Creating a truly memorable story is a breeze when you know the following secrets. Here they are.
Trigger the right emotional motivators
The human-to-human connection is fundamental for business success, and it’s possible only when you talk to your client’s heart, not mind. Emotions are the key factor that drives customer behaviour. You can encourage people to do what you want in terms of your brand when sparking reactions. Here are the most powerful emotions, motivations and desires that affect humans’ behaviour:
- succeed in life – personal and professional;
- stand out from the crowd;
- feel secure;
- be free in what they do and how they live;
- be confident about the future;
- live according to their ideal self-image;
- enjoy lack of stresses, threads and health problems;
- be a part of a group.
Those are the triggers that will invite emotions – happiness, sadness, anger and others. It depends on how you present your story and what the central conflict will be.
Sure thing, people may also respond to such primitive triggers like sexual excitement, fear, disgust or bathroom humour. But don’t exploit those reactions as they disrespect and manipulate your audience. Instead, give your customers genuine and engaging content that will make them think, analyse and sympathise with characters.
If you spark emotions with your storytelling, you’ll get a customer who:
- is likely to become your brand advocate;
- doesn’t care much about the price of your product;
- recommends you a lot;
- often purchases from you.
To build an emotional and developmental dynamic in your story, you should work on the conflict. And that’s what our next tip is about.
Conflict is the king, drama is the queen
Imagine a portrait of a happy family – mother, father and two kids. They are sitting on a lovely, big sofa and smiling. Their house is cosy and well-equipped, and nothing can ruin their happiness. Sounds boring, right? Do you want to know how this family spends their weekends? Not really! Every story needs drama, and the main hero should suffer or at least deal with the ups and downs of their life.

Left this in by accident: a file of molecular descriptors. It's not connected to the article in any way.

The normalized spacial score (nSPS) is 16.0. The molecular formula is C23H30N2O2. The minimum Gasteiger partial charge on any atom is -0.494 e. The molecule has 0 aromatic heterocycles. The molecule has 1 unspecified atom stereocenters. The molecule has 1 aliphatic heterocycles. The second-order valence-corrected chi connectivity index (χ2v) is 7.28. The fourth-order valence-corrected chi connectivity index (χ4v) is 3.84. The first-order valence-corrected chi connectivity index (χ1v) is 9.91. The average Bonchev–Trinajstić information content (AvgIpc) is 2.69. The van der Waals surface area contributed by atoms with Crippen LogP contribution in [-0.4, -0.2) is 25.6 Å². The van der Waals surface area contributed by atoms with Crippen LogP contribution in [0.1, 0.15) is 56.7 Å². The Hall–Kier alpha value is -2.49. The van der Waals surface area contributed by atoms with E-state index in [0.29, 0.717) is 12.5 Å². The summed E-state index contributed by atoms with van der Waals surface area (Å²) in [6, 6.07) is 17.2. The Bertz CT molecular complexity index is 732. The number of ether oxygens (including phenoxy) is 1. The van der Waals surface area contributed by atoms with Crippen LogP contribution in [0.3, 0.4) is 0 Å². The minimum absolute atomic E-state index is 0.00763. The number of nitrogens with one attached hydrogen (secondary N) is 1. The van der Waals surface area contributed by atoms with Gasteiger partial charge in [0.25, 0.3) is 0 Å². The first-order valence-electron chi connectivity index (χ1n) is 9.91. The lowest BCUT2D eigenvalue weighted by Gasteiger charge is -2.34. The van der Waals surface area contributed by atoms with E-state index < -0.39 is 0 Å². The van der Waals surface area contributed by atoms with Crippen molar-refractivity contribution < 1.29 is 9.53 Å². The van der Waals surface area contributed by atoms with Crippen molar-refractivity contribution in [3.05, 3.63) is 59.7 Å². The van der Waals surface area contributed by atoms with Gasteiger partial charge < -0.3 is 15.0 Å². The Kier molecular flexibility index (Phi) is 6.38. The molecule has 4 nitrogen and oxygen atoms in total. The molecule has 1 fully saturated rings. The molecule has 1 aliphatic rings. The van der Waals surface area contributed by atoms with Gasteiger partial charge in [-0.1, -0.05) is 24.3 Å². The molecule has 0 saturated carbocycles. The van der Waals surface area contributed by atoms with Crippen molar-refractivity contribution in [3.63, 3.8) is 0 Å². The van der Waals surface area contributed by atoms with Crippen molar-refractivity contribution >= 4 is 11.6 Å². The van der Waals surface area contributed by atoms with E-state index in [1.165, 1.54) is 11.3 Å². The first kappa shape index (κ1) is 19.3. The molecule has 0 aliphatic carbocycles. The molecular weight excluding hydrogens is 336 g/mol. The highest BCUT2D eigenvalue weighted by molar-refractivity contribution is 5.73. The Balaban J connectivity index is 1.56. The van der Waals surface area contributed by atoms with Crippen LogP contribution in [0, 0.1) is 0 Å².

If your story has no conflict, you’re probably not telling a story. It might be a pitch, unique selling point or just a statement. From the marketing perspective, this approach won’t resonate with your audience and get views, likes, shares and conversions.
To introduce a jaw-dropping conflict, you don’t have to be overdramatic. There is no need to kill someone in every blog post or show starving kittens in YouTube videos. All it takes is to investigate the buyer’s journey and the problems your client may face on each of its stages, especially at the awareness one.
Outline the main challenges and show how the main character transforms through them. You can demonstrate the external conflict like the lack of time, arguments with parents, troubles at work, difficulties when taking public transport, etc. Or you can emphasise the internal conflict which is low self-esteem, anxiety about a new job, nostalgia, sorrow and so on. If you mix external and internal conflicts, your story will hit the spot.
And remember that the brand isn’t a magic pill that changes your client’s life dramatically but a tool that helps resolve the problem. So, avoid such statements as “If you have a low self-esteem, buy our perfume and get confidence in every day of your fabulous life!”.
Put a premium on your characters
The rule of thumb is: every story revolves around at least one character. And your content shouldn’t be an exception to that. The easiest way to go is to make your customer the main character. Start with your buying persona. Think of your ideal client and their challenges and goals. For example, if your buying persona is a full-time worker, they might lack time for their family. If you sell to a young mother, she is likely to be confused about her newborn baby. So, the point is to identify different types of customers and dig deeper into their pain points.
To embellish your character and make them more eye-catching and head-turning, turn to the split personality disorder. That doesn’t mean your main hero should be sick or something. Just think of the Gregory House character or Good Will Hunting. What do they have in common? Their social roles contradict their genuine desires and natures. For example, House is a doctor, but he hates people. In fact, he is a sociopath. Will Hunting is a wunderkind, but he is aggressive and has family issues. He doesn’t even want to be a math genius. You can do that to your character as well, just make sure their social role and true desires are at opposite poles.
The structure wins
The worst thing you can do to your audience is to present a story with a wishy-washy structure. To ensure the sought-after flow of your narrative, make sure it answers three questions:
- and what then?
- so, what’s the point?
When done right, your story will have a comprehensive structure. Here is how it may look:
- The “What” part – This is where you introduce the character and their problem, in other words, the conflict. It will be your exposition and rising action.
- The “And what then” part – Here you should provide the solution to the conflict. That will be your climax and falling action.
- The “So, what’s the point” part – It’s a final part or a resolution. That’s where the conclusion, results and the outcome of the story get into a game.
You can change the order of those parts, and it will be a nonlinear structure of your narrative – or fractured. The story can be circular, meaning that it ends where it began. Why not? Whatever is good for your audience will work just fine for your brand.